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Planning to board a flight during the upcoming holiday season? Here are timely luggage etiquette tips to show off your most courteous self.

I was honored to be interviewed and quoted in this Washington Post article on luggage etiquette.  You’ll learn how NOT to raise the blood pressure of your fellow passengers as you stow your carry-on items in the overhead bin or move down the aisle with a bulging backpack.

Read the article below:

By Christopher Elliott – The Washington Post

It’s the season of the squeeze.

That should require absolutely no explanation, but just in case: Picture thousands of stressed-out holiday travelers in airport terminals, train stations and bus terminals, bundled up in winter clothing, all piling into a claustrophobia-inducing cattle-class cabin.

With luggage

Is your blood pressure rising yet? Mine, too.

“The worst offenders are people who abuse the carry-on luggage limit and take up more space than they are supposed to get,” says Raymond Lee, a finance director for a consumer goods company in New York and a frequent traveler. “They are also the ones who will put their luggage sideways and take up more space for no reason other than they just don’t care to do it right.”

But don’t take his word for it. Simply board a flight, grab a seat and watch. Chances are, you’ll see a fellow passenger try to wedge a too-large carry-on into an overhead bin, or a thoughtless passenger with a backpack whacking another traveler, or two people bickering over the space under their seats. It’s chaos.

What better time to brush up on your luggage etiquette and learn a defensive maneuver or two?

It starts with what you bring. “Consumers are looking for the most possible space and lightest-weight case possible,” says Scott Niekelski, a direct import manager at the National Luggage Dealers Association, a luggage distributor.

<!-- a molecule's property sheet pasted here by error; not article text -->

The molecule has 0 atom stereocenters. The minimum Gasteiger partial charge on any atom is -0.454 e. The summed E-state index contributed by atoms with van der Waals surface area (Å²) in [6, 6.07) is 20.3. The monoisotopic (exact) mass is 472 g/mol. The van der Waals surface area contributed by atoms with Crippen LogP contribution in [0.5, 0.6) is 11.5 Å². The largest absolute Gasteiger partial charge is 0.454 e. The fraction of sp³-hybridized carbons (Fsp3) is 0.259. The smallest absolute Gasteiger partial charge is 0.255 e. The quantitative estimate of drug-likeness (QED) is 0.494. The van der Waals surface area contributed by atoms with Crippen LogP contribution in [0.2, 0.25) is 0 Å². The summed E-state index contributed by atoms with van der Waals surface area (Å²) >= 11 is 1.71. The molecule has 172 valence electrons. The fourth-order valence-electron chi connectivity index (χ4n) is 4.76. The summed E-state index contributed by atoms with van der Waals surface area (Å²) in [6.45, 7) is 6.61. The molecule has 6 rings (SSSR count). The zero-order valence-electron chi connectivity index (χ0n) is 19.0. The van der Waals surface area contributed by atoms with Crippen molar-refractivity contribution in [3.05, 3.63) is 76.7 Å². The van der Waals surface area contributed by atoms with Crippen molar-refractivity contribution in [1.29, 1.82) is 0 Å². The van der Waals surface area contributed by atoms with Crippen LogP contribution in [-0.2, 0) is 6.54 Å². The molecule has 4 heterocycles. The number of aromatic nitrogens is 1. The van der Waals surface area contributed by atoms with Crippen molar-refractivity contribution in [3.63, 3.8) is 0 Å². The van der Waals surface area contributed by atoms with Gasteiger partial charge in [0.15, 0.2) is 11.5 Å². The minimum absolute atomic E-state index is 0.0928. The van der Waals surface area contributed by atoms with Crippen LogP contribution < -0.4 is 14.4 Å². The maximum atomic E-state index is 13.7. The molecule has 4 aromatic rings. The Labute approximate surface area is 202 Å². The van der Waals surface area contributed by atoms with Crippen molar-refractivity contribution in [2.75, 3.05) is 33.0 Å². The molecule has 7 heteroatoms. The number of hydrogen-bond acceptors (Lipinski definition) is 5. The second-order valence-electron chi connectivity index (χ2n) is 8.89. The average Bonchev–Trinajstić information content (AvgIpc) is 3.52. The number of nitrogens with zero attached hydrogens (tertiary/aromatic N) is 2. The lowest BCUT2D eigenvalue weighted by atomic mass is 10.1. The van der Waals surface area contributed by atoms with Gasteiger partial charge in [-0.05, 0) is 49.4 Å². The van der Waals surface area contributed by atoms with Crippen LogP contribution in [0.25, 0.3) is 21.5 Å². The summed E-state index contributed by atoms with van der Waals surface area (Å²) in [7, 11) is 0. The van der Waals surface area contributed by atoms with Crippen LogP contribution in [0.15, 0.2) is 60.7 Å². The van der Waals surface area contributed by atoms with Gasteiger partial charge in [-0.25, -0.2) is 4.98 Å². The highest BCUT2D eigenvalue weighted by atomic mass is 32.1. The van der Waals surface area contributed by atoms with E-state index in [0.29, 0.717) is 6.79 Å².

That may be the wrong impulse. When it comes to proper luggage etiquette — less is more. The most experienced passengers travel light. Some don’t bring any luggage.

“I ship my gear ahead to my destination, especially if I plan to be in one place for an extended period,” says Brian Teeter, the Irvine, Calif., author of the “Healthy Trekking Travel Guides” series. “That way, I can travel light and have my main luggage waiting when I arrive.”

Having no luggage is probably the only way to ensure you’ll never fight about it. But let’s be realistic: Most of us travel with at least a backpack, purse or some other kind of carry-on.

On planes, carry-on luggage is a never-ending irritant. Airlines are partly to blame since checked luggage fees incentivize passengers to carry most of their belongings with them. Protocol experts say the key to avoiding scraps over luggage is packing light and moving fast. Downsize to a smaller carry-on, like a 22-inch rollaboard or a backpack, and place it in the bin above your seat — not someone else’s (that’s called bin-hogging, and it will almost certainly annoy the passengers below).

Speed matters. Don’t overstuff your bag to the point where you have to wrestle it into the compartment. “Stow carry-on luggage quickly in the overhead bin so other passengers may pass in the aisle,” says Rachel Wagner, a corporate etiquette consultant in Tulsa. “If you need extra time to stow it, step into the seat area for a moment so others may pass by, then step back into the aisle when there’s a short break in the aisle.”

No one likes a blocker, and that’s true at the luggage carousel, as well. Consider the mad dash for the best position….